Frightening for all the wrong reasons
by Natalie Sirna
photography by Mya-Lin Lewis
It’s Halloween night but I feel like I’ve been wearing a costume for months. Masks aren’t just for dressing up anymore, and 2020 has felt like a bad horror movie that never ends. It’s hard to get into the spirit of Halloween when there’s no shortage of real frightening events happening every day in the news. “Trump 2020” and “Make America Great Again” signs scattered across La Verne homes send more chills down my spine than any Halloween decoration ever could. As a young person, it’s becoming harder and harder to not be jaded and disillusioned with the American government. I can hardly remember a time when I felt truly supported by the system. Little-by-little, I feel like I’m watching my country unfold right in front of me. It’s hard to believe how we got to this point as a nation, but here we are nonetheless. Out of Halloween, the pandemic, the election, and our ever-present climate crisis, it’s hard to pinpoint which one is most terrifying.
Despite the country unfolding in more ways than one, there was a collective effort to make Halloween seem normal, especially for kids. Children are supposed to be frightened by scary monsters and costumes, not the incredibly real shortcomings of the American government. Even though officials strongly discouraged venturing out this Halloween 2020, the thought of staying home on Halloween proved to be too depressing. After all, what’s Halloween without trick-or-treaters? And so there was an attempt to keep the spirit of Halloween alive. Drive-thru events were a popular hit, and several schools passed out candy to kids in cars. One of the most popular drive-thru events this year was the Haunted Hayride through Bonelli Park in San Dimas. There, you could experience all the thrills and scares of a haunted house from the safety of your front seat. After driving down a winding road, you park your car where zombies, vampires and killer clowns run amok with fake chainsaws and knives. They sneak up to car windows and terrorize participants—all in good fun. There, a giant projector shows short horror films while dancers in skeleton makeup perform on an elevated stage. All in all, the event proved a success, and it was a fun alternative to simply skipping out on Halloween altogether.
While drive-thru experiences may have been this year’s saving grace, there is an obvious downside to them, which is the barrier they place between us and the outside world. The small degree of separation is enough to make us feel disconnected from the thrill of the moment. Halloween marks nearly eight months into the pandemic, so we should be used to distancing by now. However, we still long for authentic, in-person memories that we once took for granted. We’re still haunted by feelings of isolation and loneliness brought on by weeks of quarantine. We deeply miss the feeling of being truly immersed in the present moment and not behind a barrier of separation, whether that be a computer screen, a glass panel or a car window. It is difficult to shake our innate human desire to connect with people face-to-face, not just mask-to-mask.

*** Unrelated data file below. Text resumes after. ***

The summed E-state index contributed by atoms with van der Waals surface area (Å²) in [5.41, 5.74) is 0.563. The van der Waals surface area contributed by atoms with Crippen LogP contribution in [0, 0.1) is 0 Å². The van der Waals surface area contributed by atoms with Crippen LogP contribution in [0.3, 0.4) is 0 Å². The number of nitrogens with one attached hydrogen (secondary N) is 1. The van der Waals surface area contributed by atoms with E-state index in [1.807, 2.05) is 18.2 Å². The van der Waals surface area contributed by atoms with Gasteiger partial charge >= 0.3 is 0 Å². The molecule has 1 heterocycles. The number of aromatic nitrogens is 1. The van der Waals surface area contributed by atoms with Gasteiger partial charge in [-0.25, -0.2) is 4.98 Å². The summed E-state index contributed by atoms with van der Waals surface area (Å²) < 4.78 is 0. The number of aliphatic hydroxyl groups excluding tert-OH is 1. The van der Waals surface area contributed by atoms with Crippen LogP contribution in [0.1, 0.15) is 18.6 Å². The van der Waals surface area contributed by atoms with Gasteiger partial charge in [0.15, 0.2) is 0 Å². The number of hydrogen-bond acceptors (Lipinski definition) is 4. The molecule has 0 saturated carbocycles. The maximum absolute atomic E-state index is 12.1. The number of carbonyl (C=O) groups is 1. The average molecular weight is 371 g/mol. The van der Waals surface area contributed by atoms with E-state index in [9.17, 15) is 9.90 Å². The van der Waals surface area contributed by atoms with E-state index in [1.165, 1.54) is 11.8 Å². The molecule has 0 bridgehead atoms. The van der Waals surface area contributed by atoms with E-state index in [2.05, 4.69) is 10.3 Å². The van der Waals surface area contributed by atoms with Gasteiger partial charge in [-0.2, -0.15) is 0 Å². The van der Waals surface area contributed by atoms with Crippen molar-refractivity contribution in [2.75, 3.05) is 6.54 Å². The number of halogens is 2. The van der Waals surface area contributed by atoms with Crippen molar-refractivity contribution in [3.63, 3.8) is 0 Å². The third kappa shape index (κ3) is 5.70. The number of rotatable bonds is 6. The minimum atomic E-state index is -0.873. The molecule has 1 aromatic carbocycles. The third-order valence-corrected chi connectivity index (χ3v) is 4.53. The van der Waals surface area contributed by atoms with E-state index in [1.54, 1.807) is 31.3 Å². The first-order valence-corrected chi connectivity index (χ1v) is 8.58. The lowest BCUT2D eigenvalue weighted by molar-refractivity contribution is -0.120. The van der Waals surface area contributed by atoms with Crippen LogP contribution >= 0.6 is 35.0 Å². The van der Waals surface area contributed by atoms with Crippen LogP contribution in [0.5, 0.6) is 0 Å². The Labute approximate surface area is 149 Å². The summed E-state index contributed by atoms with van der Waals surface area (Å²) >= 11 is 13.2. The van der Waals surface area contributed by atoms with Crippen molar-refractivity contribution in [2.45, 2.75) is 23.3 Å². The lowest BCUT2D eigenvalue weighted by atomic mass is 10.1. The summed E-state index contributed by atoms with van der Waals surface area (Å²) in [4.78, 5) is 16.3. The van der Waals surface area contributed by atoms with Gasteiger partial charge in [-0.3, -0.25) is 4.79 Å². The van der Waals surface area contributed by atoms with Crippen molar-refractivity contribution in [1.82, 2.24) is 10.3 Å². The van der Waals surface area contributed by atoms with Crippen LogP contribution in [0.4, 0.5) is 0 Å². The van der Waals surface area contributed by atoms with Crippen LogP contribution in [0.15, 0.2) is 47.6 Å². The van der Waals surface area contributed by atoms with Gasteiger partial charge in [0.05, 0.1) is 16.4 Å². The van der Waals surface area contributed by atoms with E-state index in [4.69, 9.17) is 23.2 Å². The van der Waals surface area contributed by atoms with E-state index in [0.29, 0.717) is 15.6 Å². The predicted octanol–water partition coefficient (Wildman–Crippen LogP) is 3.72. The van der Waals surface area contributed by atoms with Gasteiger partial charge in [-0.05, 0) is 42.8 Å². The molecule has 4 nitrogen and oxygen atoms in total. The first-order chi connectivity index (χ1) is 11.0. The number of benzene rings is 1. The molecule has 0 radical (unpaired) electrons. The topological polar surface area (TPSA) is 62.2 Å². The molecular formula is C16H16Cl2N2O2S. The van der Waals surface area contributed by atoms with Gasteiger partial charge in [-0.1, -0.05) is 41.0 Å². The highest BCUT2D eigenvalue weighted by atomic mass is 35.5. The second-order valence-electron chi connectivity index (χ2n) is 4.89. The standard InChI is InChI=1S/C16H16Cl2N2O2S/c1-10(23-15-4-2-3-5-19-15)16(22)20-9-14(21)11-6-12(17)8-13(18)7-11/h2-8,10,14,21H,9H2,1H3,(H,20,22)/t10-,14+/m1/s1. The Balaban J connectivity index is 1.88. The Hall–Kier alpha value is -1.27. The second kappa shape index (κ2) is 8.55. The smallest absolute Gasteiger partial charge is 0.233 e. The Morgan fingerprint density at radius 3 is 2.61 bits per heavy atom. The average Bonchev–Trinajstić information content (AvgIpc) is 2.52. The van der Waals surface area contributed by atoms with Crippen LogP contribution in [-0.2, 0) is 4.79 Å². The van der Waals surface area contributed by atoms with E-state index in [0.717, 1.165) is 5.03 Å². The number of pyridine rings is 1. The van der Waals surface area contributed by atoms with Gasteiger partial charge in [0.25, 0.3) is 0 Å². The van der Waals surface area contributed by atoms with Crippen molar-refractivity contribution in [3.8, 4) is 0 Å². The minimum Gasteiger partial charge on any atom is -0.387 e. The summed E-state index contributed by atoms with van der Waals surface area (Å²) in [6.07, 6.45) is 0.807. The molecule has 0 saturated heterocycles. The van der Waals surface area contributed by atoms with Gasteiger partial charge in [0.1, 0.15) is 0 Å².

Even though Halloween looked different this year, holidays in Southern California have never been truly traditional. For one, the typical fall weather we associate with not only Halloween but Thanksgiving and Christmas barely touches Southern California’s perpetual summer. The final months of the year can largely be spent in the same outfit attire as June or July, and that’s usually a t-shirt and flip-flops. Cozy rainy days occur sparingly and are appreciated all the more because of it. October is often just an extension of summer, a continuation of sunny mild weather.
But despite the lack of rain and snow, people in La Verne hold a deep appreciation for the holiday season. To say Halloween is a big deal in La Verne would be an understatement. Every year, people are lining their rooftops with orange and purple lights, decorating their porch with hollowed-out jack-o-lanterns, and setting up frightening inflatable monsters that tower 10 feet high. The week leading up to Halloween is full of parties and costume contests, and the University hosts its annual horror movie nights on the Sneaky Park lawn. Students always have something to look forward to and something to get their minds off midterms. But strangely, this year I found myself using my midterms and school work as a distraction for everything else going on in the world. My daily homework routine, however tedious or mundane, can at least provide a sense of normalcy amidst all this chaos. Others saw Halloween as a means of attaining a bit of temporary normalcy. The lure of a fun night would make a good distraction from the constant noise of the pandemic.